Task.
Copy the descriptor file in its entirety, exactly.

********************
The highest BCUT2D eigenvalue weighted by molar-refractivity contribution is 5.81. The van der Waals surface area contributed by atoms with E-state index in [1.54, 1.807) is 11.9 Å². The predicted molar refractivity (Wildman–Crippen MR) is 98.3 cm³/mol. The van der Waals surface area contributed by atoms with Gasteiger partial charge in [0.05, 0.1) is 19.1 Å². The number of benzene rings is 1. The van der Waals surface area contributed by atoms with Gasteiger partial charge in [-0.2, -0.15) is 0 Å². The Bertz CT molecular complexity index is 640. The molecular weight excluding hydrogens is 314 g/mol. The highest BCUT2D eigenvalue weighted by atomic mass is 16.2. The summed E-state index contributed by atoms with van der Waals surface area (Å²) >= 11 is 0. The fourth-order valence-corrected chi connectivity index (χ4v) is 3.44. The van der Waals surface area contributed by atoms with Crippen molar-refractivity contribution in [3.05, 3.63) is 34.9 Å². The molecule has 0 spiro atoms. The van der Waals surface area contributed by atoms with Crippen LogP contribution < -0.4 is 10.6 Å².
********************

The highest BCUT2D eigenvalue weighted by molar-refractivity contribution is 5.81. The van der Waals surface area contributed by atoms with E-state index in [1.54, 1.807) is 11.9 Å². The predicted molar refractivity (Wildman–Crippen MR) is 98.3 cm³/mol. The van der Waals surface area contributed by atoms with Gasteiger partial charge in [0.05, 0.1) is 19.1 Å². The number of benzene rings is 1. The van der Waals surface area contributed by atoms with Gasteiger partial charge in [-0.2, -0.15) is 0 Å². The Bertz CT molecular complexity index is 640. The molecular weight excluding hydrogens is 314 g/mol. The highest BCUT2D eigenvalue weighted by atomic mass is 16.2. The summed E-state index contributed by atoms with van der Waals surface area (Å²) >= 11 is 0. The fourth-order valence-corrected chi connectivity index (χ4v) is 3.44. The van der Waals surface area contributed by atoms with Crippen molar-refractivity contribution in [3.05, 3.63) is 34.9 Å². The molecule has 0 spiro atoms. The van der Waals surface area contributed by atoms with Crippen LogP contribution < -0.4 is 10.6 Å².